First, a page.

I'm going to be lazy today (feeling a little bit down and exhausted) so have asked my husband to post about his beloved 1973 BMW for Throwback Thursday. He has such enjoyable memories of his first street legal motorcycle.
1973 BMW R75/5
In the spring of 1973, I got my first big street bike, a BMW R75/5. Before, I had ridden dirt bikes mostly and my regular commuter was a Honda 350. The BMW was a real step up. I now owned a bike that I could jump on and ride to California, if so inclined. It was a beautiful green with hand painted pin stripes on the tank and fenders. The tank sported a large chrome panel that looked somewhat like a common kitchen appliance and earned the name "Toaster Tank" by motorcycle enthusiasts. I had the dealer install a Vetter fairing and later, a larger 6 gallon tank for more range. It had a shaft drive like a car rather than a chain, a rarity 40 years ago.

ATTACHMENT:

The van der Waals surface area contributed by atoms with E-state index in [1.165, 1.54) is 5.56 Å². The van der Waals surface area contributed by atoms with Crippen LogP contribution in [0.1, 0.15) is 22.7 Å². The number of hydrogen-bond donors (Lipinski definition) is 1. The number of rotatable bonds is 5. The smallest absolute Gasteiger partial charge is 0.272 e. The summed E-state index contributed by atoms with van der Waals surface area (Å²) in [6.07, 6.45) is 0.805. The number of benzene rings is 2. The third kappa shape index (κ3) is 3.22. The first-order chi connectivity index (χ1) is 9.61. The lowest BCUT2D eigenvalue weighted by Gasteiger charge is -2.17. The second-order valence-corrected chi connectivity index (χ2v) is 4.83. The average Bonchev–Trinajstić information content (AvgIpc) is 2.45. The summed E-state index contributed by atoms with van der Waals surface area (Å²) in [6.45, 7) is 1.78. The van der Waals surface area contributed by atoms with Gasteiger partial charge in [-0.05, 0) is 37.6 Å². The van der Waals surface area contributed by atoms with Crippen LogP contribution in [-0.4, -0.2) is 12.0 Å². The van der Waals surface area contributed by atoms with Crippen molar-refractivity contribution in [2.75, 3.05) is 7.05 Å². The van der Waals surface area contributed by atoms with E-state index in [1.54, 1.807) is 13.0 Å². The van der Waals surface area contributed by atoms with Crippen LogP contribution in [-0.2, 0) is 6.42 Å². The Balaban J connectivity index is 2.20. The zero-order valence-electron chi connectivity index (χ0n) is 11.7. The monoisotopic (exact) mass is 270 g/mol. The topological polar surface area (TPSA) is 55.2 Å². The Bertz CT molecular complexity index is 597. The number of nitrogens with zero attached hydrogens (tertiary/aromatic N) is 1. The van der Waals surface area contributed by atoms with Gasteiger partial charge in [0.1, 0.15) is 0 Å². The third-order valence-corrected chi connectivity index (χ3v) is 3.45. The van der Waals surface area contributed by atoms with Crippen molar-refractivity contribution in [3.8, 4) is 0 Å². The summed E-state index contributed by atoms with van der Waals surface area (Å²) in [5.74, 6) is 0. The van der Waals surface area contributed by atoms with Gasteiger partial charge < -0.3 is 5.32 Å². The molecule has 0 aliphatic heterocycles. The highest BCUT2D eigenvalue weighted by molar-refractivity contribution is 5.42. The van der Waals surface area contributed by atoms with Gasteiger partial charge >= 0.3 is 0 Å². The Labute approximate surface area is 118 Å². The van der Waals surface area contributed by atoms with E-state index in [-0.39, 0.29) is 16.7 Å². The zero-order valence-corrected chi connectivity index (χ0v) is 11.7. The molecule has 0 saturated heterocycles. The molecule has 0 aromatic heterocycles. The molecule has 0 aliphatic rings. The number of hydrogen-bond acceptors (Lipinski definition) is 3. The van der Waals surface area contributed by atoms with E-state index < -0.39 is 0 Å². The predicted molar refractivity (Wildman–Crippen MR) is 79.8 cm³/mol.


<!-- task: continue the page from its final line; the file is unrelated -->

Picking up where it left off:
A "mom & pop" store in Western North Carolina
That's the owner of the store (now deceased) in the photo.
A few months later I sold my car and the BMW became my only source of transportation. I commuted to work, grocery shopped, dated and vacation traveled on the bike. I became expert at dealing with adverse weather conditions from torrential rain to sub freezing cold. It was my trustworthy traveling companion and, if it was possible to love a machine, I fell hard for this one. I never tired of finding a reason to ride and at work's end would often leave for the weekend with no particular destination in mind and nothing but my tent, sleeping bag and a change of clothes strapped to the back of the seat. These travels most often ranged to the mountains of Georgia or North Carolina where the cooler weather, lovely scenery and challenging roads made riding such a joy. My "Bimmer" never let me down and was totally reliable for all the years I owned it; never needing anything other than routine maintenance.
In a moment of lust for new scuba diving gear, I sold the bike. Watching the new owner ride away filled me with regret as though I had betrayed a friend.
Many bikes have come and gone since but none have ever left a mark like the "Bimmer" did.